Making Right Decicions

Posted: May 21, 2014 in Uncategorized

Right Decisions

A young man was appointed to the presidency of a bank at the tender age of thirty-two. The promotion was far beyond his wildest dreams and very frightening to him, so he went to the venerable old chairman of the board to ask for advice on how to become a good bank president.

“What is the most important thing for me to do as a new president?” he asked the older man.

“Make right decisions,” was the gentleman’s terse answer.

The young man thought about that for a moment and said, “Thank you very much; that is very helpful. But can you be a bit more specific? How do I make right decisions?”

The wise old man answered, “Experience.”

Exasperated, the young president said, “But sir, that is why I’m here. I don’t have the experience I need to make right decisions. How do I get experience?”

“Wrong decisions,” came the old man’s reply.

Life is filled with decisions. Which socks to wear? Should the shirt button from the top down or from the bottom up? Which lane to drive in? Most of these decisions are made out of habit. On the other hand, there are some decisions that you spend time thinking about. What sounds good for lunch? Which voicemail needs to be answered first? Can the haircut wait until next week?

 

These decisions may seem small and insignificant, but woven together, they form the tapestry of our daily lives. Then there are life-altering decisions that cause you to struggle. Which career path is most in line with your unique skill-set and calling? Should you marry or remain single? Which church will allow you the best opportunity to grow and minister to others? These are often hard choices that deserve a great amount of thought.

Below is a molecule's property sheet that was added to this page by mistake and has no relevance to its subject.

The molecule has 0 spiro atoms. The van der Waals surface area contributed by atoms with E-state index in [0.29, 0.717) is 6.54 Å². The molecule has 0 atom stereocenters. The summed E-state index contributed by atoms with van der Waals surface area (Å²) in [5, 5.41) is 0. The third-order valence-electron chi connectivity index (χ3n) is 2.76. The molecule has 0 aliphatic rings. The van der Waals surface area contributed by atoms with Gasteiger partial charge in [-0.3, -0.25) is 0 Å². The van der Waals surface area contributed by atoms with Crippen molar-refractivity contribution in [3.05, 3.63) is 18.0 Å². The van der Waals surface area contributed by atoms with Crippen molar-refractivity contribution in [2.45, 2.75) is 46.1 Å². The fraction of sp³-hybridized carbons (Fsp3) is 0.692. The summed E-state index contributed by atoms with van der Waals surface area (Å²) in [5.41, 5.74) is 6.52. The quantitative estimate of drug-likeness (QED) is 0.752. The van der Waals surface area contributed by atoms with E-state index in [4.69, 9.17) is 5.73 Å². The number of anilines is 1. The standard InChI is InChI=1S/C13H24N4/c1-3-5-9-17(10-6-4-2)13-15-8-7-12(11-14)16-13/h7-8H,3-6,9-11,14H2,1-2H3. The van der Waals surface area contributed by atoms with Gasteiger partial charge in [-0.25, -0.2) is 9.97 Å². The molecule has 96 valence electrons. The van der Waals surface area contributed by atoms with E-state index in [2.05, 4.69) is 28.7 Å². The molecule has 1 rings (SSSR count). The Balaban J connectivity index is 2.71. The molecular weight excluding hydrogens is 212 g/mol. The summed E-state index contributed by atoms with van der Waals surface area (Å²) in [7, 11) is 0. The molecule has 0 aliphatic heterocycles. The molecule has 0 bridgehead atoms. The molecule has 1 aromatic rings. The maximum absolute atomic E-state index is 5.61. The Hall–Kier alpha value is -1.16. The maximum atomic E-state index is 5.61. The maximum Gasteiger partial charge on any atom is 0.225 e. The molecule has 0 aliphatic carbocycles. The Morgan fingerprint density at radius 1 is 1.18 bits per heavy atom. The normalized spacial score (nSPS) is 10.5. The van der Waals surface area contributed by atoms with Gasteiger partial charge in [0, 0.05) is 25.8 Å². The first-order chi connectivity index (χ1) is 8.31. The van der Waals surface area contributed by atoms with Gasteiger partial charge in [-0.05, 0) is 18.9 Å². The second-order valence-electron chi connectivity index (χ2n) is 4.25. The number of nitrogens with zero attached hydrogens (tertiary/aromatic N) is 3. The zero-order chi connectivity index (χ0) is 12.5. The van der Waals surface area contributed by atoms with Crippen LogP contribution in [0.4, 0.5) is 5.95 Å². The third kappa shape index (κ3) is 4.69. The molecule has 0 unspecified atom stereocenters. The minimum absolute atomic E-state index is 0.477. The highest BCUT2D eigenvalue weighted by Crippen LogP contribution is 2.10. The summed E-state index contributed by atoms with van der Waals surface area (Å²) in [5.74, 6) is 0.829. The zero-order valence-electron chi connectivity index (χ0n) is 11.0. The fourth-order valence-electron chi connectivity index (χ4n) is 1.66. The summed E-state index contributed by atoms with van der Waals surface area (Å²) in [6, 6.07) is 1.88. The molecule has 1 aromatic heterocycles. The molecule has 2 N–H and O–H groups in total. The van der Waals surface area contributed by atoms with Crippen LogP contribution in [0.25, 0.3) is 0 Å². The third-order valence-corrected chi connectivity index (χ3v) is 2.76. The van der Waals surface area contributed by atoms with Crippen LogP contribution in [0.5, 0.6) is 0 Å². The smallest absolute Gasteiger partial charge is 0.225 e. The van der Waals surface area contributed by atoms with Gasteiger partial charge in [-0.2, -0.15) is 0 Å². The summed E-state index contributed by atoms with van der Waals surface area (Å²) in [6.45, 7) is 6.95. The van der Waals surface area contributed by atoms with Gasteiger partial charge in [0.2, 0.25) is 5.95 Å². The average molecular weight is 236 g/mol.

Often the same decision-making process we use for minor issues is used for major
decisions as well. So the question is: How do we choose wisely? What criteria do we use to evaluate, to discern the best course of action? Clearly, gathering information and carefully analyzing our options is essential. Beyond that we need wisdom and clarity of thought: in order to make prudent decisions based upon the facts at hand and our understanding of God’s will.

Proverbs 3:5-6
Trust in the Lord with all your heart,
and do not lean on your own understanding.
In all your ways acknowledge him,
and he will make straight your paths.

In sum there are four steps:

1. I pray that God’s will be done in me and through me.

2. I try to meditate upon the Scriptures day and night, desiring to saturate my thinking with the structure of God’s thinking.

3. I consciously pin my hope on the promise of God to work in everything for my good, so that in my mind and heart are at rest in His mercy.

4. As I confront moral choices during the day, if time and circumstances allow, I try to understand the effects of each choice on people’s lives.

Pray this helps.

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